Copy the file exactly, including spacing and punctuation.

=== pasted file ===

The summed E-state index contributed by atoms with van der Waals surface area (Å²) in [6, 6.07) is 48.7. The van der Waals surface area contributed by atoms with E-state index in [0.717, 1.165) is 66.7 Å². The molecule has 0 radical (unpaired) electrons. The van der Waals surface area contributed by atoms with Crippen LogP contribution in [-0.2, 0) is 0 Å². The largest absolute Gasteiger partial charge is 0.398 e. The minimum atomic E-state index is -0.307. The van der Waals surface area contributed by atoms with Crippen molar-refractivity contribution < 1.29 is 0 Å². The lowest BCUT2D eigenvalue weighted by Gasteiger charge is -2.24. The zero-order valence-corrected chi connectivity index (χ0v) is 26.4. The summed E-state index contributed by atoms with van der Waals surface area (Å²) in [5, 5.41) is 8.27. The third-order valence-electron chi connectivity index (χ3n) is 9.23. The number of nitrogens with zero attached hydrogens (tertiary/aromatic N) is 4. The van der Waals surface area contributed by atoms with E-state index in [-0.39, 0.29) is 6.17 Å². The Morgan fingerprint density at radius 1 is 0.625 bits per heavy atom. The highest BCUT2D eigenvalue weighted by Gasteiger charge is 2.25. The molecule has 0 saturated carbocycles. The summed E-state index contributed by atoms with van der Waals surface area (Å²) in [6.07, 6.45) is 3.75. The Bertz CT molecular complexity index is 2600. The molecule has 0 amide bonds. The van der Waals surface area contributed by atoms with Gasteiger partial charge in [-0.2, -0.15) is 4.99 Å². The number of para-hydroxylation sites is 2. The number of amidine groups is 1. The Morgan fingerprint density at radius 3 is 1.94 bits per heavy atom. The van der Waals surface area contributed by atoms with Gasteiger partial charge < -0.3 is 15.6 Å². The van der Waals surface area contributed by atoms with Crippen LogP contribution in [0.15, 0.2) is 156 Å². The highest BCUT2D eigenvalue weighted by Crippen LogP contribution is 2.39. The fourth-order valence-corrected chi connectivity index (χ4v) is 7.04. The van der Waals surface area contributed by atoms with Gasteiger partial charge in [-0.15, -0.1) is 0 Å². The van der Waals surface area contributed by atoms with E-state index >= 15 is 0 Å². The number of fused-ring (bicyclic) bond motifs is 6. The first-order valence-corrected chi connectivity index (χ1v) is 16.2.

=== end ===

The summed E-state index contributed by atoms with van der Waals surface area (Å²) in [6, 6.07) is 48.7. The van der Waals surface area contributed by atoms with E-state index in [0.717, 1.165) is 66.7 Å². The molecule has 0 radical (unpaired) electrons. The van der Waals surface area contributed by atoms with Crippen LogP contribution in [-0.2, 0) is 0 Å². The largest absolute Gasteiger partial charge is 0.398 e. The minimum atomic E-state index is -0.307. The van der Waals surface area contributed by atoms with Crippen molar-refractivity contribution < 1.29 is 0 Å². The lowest BCUT2D eigenvalue weighted by Gasteiger charge is -2.24. The zero-order valence-corrected chi connectivity index (χ0v) is 26.4. The summed E-state index contributed by atoms with van der Waals surface area (Å²) in [5, 5.41) is 8.27. The third-order valence-electron chi connectivity index (χ3n) is 9.23. The number of nitrogens with zero attached hydrogens (tertiary/aromatic N) is 4. The van der Waals surface area contributed by atoms with E-state index in [-0.39, 0.29) is 6.17 Å². The Morgan fingerprint density at radius 1 is 0.625 bits per heavy atom. The highest BCUT2D eigenvalue weighted by Gasteiger charge is 2.25. The molecule has 0 saturated carbocycles. The summed E-state index contributed by atoms with van der Waals surface area (Å²) in [6.07, 6.45) is 3.75. The Bertz CT molecular complexity index is 2600. The molecule has 0 amide bonds. The van der Waals surface area contributed by atoms with Gasteiger partial charge in [-0.2, -0.15) is 4.99 Å². The number of para-hydroxylation sites is 2. The number of amidine groups is 1. The Morgan fingerprint density at radius 3 is 1.94 bits per heavy atom. The van der Waals surface area contributed by atoms with Gasteiger partial charge < -0.3 is 15.6 Å². The van der Waals surface area contributed by atoms with Crippen LogP contribution in [0.15, 0.2) is 156 Å². The highest BCUT2D eigenvalue weighted by Crippen LogP contribution is 2.39. The fourth-order valence-corrected chi connectivity index (χ4v) is 7.04. The van der Waals surface area contributed by atoms with Gasteiger partial charge in [-0.15, -0.1) is 0 Å². The van der Waals surface area contributed by atoms with E-state index >= 15 is 0 Å². The number of fused-ring (bicyclic) bond motifs is 6. The first-order valence-corrected chi connectivity index (χ1v) is 16.2.